a man named John/a man called John

I was reading The Economist today, a source of cool BE words and phrases, and came across a sentence that had the phrase "......a man called John ......". I have seen that often throughout the magazine and I believe that is BE. We say ".....a man named John....".

Any thoughts?

  • Brioche

    Senior Member
    Australia English
    Back in the 1950s there was very popular American song
    "I met a man called Peter".

    And in 1970 an American film "A Man Called Horse."

    suzi br

    Senior Member
    English / England
    I would say both phrases were possible although when I am telling someone's name in speech I usually phrase it "His name's Gareth"

    I could easily imagine saying: "He's got new boyfriend, this one's called Gareth."

    I often forget people's names and can be heard asking "What's he called?"

    suzi br

    Senior Member
    English / England
    tievoli said:
    So can I say "How can I call you?" ?
    well, no! That doesn't follow. In the contextof asking someone their name your phrase would not be an idiomatic expression. You are best sticking with "What is your name?"


    Senior Member
    drei_lengua said:
    Hmm, interesting. Some classic American movies contain a lot of BE words and phrases. However, I know nowadays that we do not say "a man called Roger", unless it is regional.
    DL- I offer friendly disagreement. I hear both, in New England. I think AE usage leans a little more to "named", but both forms are used.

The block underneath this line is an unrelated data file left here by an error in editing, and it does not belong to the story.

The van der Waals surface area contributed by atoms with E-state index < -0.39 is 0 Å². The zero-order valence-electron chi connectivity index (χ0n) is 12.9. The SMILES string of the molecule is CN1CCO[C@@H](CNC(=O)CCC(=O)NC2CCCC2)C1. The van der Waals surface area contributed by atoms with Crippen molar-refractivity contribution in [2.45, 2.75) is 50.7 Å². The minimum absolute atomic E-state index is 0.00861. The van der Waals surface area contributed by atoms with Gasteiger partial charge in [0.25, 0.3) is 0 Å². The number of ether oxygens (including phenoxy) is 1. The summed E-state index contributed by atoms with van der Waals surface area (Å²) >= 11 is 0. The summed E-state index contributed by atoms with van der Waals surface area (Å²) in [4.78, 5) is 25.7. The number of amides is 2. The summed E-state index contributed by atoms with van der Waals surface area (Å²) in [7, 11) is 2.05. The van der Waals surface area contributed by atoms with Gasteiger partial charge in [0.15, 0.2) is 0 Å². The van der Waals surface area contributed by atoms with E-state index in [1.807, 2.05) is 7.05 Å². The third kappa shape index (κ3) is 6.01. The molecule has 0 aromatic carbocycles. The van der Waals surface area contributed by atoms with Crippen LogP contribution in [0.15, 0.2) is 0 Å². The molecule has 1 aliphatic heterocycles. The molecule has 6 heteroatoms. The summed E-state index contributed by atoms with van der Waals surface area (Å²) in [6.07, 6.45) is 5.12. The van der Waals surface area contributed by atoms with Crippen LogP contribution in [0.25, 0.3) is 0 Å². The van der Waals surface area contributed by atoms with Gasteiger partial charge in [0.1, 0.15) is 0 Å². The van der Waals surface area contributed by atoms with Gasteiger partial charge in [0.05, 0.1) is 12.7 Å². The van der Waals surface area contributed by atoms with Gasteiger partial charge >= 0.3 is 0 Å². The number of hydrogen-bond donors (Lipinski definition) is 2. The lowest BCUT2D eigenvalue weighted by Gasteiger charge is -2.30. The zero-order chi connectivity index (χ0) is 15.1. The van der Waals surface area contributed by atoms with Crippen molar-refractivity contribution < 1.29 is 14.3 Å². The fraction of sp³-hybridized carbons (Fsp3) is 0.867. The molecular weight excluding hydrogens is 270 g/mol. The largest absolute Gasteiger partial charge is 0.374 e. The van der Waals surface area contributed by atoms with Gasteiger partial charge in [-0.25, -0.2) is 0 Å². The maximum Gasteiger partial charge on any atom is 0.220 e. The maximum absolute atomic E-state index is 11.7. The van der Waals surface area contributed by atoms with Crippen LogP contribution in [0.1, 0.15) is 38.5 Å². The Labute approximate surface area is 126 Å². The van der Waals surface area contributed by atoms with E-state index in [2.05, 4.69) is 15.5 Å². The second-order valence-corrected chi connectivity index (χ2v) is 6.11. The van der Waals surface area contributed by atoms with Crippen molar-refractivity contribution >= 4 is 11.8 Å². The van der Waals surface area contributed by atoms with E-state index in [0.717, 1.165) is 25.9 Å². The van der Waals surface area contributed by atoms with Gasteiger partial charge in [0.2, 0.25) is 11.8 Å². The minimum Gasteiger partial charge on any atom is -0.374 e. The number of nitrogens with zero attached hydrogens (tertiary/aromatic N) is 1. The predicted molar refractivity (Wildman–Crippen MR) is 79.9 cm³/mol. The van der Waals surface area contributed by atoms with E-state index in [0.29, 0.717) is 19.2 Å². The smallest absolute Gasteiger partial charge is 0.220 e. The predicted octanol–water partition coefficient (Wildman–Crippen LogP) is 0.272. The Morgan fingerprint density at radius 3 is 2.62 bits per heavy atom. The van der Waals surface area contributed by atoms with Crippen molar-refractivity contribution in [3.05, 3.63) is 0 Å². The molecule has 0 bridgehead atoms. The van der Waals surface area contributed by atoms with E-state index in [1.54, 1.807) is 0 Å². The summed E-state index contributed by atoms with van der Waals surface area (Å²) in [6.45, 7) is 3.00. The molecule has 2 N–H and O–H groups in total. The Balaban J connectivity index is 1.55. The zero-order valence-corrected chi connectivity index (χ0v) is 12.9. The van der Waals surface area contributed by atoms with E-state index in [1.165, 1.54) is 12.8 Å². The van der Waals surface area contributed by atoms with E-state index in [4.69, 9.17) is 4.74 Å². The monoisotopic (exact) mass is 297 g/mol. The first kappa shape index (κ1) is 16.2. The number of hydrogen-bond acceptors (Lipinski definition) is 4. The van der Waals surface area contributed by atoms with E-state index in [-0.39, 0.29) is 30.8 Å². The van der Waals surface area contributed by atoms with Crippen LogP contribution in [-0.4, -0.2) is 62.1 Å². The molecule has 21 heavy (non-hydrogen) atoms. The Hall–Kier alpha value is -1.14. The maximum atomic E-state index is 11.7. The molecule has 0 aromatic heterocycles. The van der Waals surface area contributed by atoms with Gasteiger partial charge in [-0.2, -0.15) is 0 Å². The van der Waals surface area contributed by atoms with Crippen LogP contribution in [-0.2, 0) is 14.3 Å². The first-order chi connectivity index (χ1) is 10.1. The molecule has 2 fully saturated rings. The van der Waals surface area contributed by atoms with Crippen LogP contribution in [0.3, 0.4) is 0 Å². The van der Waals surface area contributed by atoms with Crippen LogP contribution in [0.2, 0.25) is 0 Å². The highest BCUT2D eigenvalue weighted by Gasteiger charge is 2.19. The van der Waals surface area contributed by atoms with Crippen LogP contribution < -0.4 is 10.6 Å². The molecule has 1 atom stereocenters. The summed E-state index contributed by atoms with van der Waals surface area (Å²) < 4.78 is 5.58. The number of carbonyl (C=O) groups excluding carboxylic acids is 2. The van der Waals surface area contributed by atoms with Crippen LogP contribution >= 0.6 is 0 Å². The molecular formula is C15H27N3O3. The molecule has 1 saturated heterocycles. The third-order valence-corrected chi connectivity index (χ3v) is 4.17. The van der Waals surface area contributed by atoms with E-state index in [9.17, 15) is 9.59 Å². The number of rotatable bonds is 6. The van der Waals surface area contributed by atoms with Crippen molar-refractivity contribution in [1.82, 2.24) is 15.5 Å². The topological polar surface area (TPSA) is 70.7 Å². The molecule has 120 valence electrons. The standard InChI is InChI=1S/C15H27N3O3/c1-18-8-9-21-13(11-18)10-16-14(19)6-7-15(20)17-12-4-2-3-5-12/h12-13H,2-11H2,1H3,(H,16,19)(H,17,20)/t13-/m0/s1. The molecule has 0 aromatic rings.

Uncle Google confirms this...with 'named' showing up a little more frequently....2 million citations for "a man named" vs.
    1.8 million for "a man called". For (.UK) websites, called shows up a little more than twice as often as named, in the same phrases.

    I suspect it may be that some age groups are more apt to use one than another.


    Lapsed Moderator
    English-Ireland (top end)
    tievoli said:
    So can I say "How can I call you?" ?
    As suzi br says - well no.

    I have heard some say,
    "What are you called"
    and a local variant is,
    "What do they call you?" - which comes out as Wuddathukkallye?


    Senior Member
    English, United States
    I've heard both "a man called" and "a man named," though "named" is more common.

    When choosing a name for a baby or a pet (or even a thing) I've heard both "What are you going to call him," and, "What are you going to name him" with equal frequency. The answer could be either "We are going to call him John," or, "We are going to name him John."


    English USA
    Don't know the context in the Economist, but a perhaps-too-easy explanation is that "a man called John" isn't necessarily "named John."

    The English usage (both AE and BE) adopts the Romance language construction to suggest and sometimes underscore uncertainty of identity. Movie dialogue (modern avatar of all English) frequently does this. (I'm looking for a man who calls himself 'Bucho'.")

    Literarily, the same. ("A Man Called Peter", per Brioche, above.)

    Usage of "a man named John" is likely to be different. That phrase might be used as a rhetorical ploy where John is sure to be recognized and the audience is being asked to appreciate the implicit irony of the indirection. ("In 1960 Americans elected as their president a young man from New England named John Kennedy.")


    Moderando ma non troppo (French-English, CC Mod)
    I was referred to this old thread by a new one today.

    Apparently BE doesn't have a distinction between these two verbs but prefers to call (+ name).

    The usage of named/called in AE (such as I know it) is quite clear and the sentences below reflect the distinction:

    He's named John but he's called Jack.

    They named her Marianne but with her red hair, everyone called her Ginger.

    A Boy Named Sue (old US country/western song)
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